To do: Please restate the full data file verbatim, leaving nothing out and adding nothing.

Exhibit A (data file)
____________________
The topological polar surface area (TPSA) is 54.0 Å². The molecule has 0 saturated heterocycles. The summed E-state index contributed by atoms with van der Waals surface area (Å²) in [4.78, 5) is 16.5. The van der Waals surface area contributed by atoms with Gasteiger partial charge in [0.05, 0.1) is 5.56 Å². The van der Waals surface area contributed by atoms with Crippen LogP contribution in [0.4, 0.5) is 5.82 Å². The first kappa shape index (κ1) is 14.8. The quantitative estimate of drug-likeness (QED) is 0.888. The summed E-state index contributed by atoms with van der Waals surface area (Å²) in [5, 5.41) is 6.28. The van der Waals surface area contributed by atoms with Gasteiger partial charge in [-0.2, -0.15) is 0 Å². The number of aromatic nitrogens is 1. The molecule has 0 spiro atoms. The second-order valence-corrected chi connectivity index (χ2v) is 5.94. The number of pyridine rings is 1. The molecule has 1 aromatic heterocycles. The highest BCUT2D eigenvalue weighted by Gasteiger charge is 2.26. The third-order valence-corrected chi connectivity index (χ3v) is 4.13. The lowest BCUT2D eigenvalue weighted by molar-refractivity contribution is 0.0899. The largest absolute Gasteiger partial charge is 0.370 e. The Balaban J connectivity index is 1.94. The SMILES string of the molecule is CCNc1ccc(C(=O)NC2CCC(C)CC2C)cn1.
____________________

The topological polar surface area (TPSA) is 54.0 Å². The molecule has 0 saturated heterocycles. The summed E-state index contributed by atoms with van der Waals surface area (Å²) in [4.78, 5) is 16.5. The van der Waals surface area contributed by atoms with Gasteiger partial charge in [0.05, 0.1) is 5.56 Å². The van der Waals surface area contributed by atoms with Crippen LogP contribution in [0.4, 0.5) is 5.82 Å². The first kappa shape index (κ1) is 14.8. The quantitative estimate of drug-likeness (QED) is 0.888. The summed E-state index contributed by atoms with van der Waals surface area (Å²) in [5, 5.41) is 6.28. The van der Waals surface area contributed by atoms with Gasteiger partial charge in [-0.2, -0.15) is 0 Å². The number of aromatic nitrogens is 1. The molecule has 0 spiro atoms. The second-order valence-corrected chi connectivity index (χ2v) is 5.94. The number of pyridine rings is 1. The molecule has 1 aromatic heterocycles. The highest BCUT2D eigenvalue weighted by Gasteiger charge is 2.26. The third-order valence-corrected chi connectivity index (χ3v) is 4.13. The lowest BCUT2D eigenvalue weighted by molar-refractivity contribution is 0.0899. The largest absolute Gasteiger partial charge is 0.370 e. The Balaban J connectivity index is 1.94. The SMILES string of the molecule is CCNc1ccc(C(=O)NC2CCC(C)CC2C)cn1.